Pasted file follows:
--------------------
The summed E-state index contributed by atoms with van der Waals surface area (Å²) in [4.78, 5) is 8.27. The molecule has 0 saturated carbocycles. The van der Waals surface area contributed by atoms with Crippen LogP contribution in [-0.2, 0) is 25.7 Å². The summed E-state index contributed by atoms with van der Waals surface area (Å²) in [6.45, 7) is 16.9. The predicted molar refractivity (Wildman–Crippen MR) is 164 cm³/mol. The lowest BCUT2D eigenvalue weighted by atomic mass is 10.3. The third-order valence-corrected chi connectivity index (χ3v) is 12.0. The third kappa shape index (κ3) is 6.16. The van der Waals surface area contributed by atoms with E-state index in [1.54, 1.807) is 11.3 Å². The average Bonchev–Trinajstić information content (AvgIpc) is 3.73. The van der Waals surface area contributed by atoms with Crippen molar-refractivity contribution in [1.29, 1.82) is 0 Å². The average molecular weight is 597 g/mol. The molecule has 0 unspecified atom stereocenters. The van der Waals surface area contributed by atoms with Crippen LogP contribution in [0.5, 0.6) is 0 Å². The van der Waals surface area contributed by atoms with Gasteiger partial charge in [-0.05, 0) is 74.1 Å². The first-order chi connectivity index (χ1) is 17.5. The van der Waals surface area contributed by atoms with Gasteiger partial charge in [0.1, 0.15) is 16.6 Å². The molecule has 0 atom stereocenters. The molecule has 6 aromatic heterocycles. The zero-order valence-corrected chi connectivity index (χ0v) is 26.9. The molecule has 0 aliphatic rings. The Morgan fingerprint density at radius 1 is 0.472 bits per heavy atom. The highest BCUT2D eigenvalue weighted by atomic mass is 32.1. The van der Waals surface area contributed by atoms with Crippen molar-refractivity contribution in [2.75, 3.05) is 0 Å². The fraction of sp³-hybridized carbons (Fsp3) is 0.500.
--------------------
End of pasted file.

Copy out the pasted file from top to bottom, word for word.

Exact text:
The summed E-state index contributed by atoms with van der Waals surface area (Å²) in [4.78, 5) is 8.27. The molecule has 0 saturated carbocycles. The van der Waals surface area contributed by atoms with Crippen LogP contribution in [-0.2, 0) is 25.7 Å². The summed E-state index contributed by atoms with van der Waals surface area (Å²) in [6.45, 7) is 16.9. The predicted molar refractivity (Wildman–Crippen MR) is 164 cm³/mol. The lowest BCUT2D eigenvalue weighted by atomic mass is 10.3. The third-order valence-corrected chi connectivity index (χ3v) is 12.0. The third kappa shape index (κ3) is 6.16. The van der Waals surface area contributed by atoms with E-state index in [1.54, 1.807) is 11.3 Å². The average Bonchev–Trinajstić information content (AvgIpc) is 3.73. The van der Waals surface area contributed by atoms with Crippen molar-refractivity contribution in [1.29, 1.82) is 0 Å². The average molecular weight is 597 g/mol. The molecule has 0 unspecified atom stereocenters. The van der Waals surface area contributed by atoms with Crippen LogP contribution in [0.5, 0.6) is 0 Å². The van der Waals surface area contributed by atoms with Gasteiger partial charge in [-0.05, 0) is 74.1 Å². The first-order chi connectivity index (χ1) is 17.5. The van der Waals surface area contributed by atoms with Gasteiger partial charge in [0.1, 0.15) is 16.6 Å². The molecule has 0 atom stereocenters. The molecule has 6 aromatic heterocycles. The zero-order valence-corrected chi connectivity index (χ0v) is 26.9. The molecule has 0 aliphatic rings. The Morgan fingerprint density at radius 1 is 0.472 bits per heavy atom. The highest BCUT2D eigenvalue weighted by atomic mass is 32.1. The van der Waals surface area contributed by atoms with Crippen molar-refractivity contribution in [2.75, 3.05) is 0 Å². The fraction of sp³-hybridized carbons (Fsp3) is 0.500.